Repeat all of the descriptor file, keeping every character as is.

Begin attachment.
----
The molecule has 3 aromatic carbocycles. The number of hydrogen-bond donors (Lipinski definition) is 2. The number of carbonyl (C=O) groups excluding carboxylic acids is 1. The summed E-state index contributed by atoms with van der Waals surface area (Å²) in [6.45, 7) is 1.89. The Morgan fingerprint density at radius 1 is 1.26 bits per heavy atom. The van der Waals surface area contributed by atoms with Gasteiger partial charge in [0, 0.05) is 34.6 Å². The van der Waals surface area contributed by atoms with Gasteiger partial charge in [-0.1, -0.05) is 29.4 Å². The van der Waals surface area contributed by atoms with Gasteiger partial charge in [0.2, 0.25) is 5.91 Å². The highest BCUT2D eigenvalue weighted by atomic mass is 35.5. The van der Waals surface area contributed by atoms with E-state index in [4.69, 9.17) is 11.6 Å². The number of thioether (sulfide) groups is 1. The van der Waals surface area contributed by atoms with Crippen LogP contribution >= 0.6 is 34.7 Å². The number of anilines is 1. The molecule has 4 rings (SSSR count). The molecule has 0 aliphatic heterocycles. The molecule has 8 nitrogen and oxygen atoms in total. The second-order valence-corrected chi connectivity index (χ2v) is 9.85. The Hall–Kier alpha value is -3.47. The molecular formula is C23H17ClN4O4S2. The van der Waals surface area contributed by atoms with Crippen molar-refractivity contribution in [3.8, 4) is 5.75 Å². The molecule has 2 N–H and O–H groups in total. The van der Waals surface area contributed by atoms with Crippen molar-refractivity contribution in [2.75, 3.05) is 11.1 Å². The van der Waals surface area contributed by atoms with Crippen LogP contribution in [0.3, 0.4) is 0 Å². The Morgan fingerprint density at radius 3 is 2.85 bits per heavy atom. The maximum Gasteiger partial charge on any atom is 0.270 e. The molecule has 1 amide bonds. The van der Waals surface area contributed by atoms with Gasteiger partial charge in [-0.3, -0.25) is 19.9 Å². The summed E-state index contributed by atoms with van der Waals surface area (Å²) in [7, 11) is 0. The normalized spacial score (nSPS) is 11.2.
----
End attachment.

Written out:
The molecule has 3 aromatic carbocycles. The number of hydrogen-bond donors (Lipinski definition) is 2. The number of carbonyl (C=O) groups excluding carboxylic acids is 1. The summed E-state index contributed by atoms with van der Waals surface area (Å²) in [6.45, 7) is 1.89. The Morgan fingerprint density at radius 1 is 1.26 bits per heavy atom. The van der Waals surface area contributed by atoms with Gasteiger partial charge in [0, 0.05) is 34.6 Å². The van der Waals surface area contributed by atoms with Gasteiger partial charge in [-0.1, -0.05) is 29.4 Å². The van der Waals surface area contributed by atoms with Gasteiger partial charge in [0.2, 0.25) is 5.91 Å². The highest BCUT2D eigenvalue weighted by atomic mass is 35.5. The van der Waals surface area contributed by atoms with E-state index in [4.69, 9.17) is 11.6 Å². The number of thioether (sulfide) groups is 1. The van der Waals surface area contributed by atoms with Crippen LogP contribution >= 0.6 is 34.7 Å². The number of anilines is 1. The molecule has 4 rings (SSSR count). The molecule has 0 aliphatic heterocycles. The molecule has 8 nitrogen and oxygen atoms in total. The second-order valence-corrected chi connectivity index (χ2v) is 9.85. The Hall–Kier alpha value is -3.47. The molecular formula is C23H17ClN4O4S2. The van der Waals surface area contributed by atoms with Crippen molar-refractivity contribution in [3.8, 4) is 5.75 Å². The molecule has 2 N–H and O–H groups in total. The van der Waals surface area contributed by atoms with Crippen molar-refractivity contribution in [2.75, 3.05) is 11.1 Å². The van der Waals surface area contributed by atoms with Crippen LogP contribution in [0.3, 0.4) is 0 Å². The Morgan fingerprint density at radius 3 is 2.85 bits per heavy atom. The maximum Gasteiger partial charge on any atom is 0.270 e. The molecule has 1 amide bonds. The van der Waals surface area contributed by atoms with Gasteiger partial charge in [-0.3, -0.25) is 19.9 Å². The summed E-state index contributed by atoms with van der Waals surface area (Å²) in [7, 11) is 0. The normalized spacial score (nSPS) is 11.2.